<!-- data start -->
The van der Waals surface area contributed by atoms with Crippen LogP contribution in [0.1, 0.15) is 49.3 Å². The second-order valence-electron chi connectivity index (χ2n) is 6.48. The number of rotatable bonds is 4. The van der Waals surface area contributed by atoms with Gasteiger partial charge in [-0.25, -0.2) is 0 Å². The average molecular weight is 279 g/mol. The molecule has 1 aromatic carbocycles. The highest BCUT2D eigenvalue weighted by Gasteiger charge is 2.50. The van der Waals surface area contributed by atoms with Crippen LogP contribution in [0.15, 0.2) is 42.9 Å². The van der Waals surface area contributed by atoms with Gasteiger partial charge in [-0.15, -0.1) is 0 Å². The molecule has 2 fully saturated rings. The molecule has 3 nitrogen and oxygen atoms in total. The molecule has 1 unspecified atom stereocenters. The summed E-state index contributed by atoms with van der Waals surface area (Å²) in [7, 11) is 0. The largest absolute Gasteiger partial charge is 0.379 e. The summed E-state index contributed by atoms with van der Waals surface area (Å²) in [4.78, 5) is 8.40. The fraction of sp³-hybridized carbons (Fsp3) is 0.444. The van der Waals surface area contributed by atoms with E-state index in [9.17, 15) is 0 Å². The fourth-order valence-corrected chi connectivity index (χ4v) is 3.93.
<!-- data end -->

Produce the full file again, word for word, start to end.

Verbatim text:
The van der Waals surface area contributed by atoms with Crippen LogP contribution in [0.1, 0.15) is 49.3 Å². The second-order valence-electron chi connectivity index (χ2n) is 6.48. The number of rotatable bonds is 4. The van der Waals surface area contributed by atoms with Gasteiger partial charge in [-0.25, -0.2) is 0 Å². The average molecular weight is 279 g/mol. The molecule has 1 aromatic carbocycles. The highest BCUT2D eigenvalue weighted by Gasteiger charge is 2.50. The van der Waals surface area contributed by atoms with Crippen LogP contribution in [0.15, 0.2) is 42.9 Å². The van der Waals surface area contributed by atoms with Gasteiger partial charge in [-0.15, -0.1) is 0 Å². The molecule has 2 fully saturated rings. The molecule has 3 nitrogen and oxygen atoms in total. The molecule has 1 unspecified atom stereocenters. The summed E-state index contributed by atoms with van der Waals surface area (Å²) in [7, 11) is 0. The largest absolute Gasteiger partial charge is 0.379 e. The summed E-state index contributed by atoms with van der Waals surface area (Å²) in [4.78, 5) is 8.40. The fraction of sp³-hybridized carbons (Fsp3) is 0.444. The van der Waals surface area contributed by atoms with E-state index in [9.17, 15) is 0 Å². The fourth-order valence-corrected chi connectivity index (χ4v) is 3.93.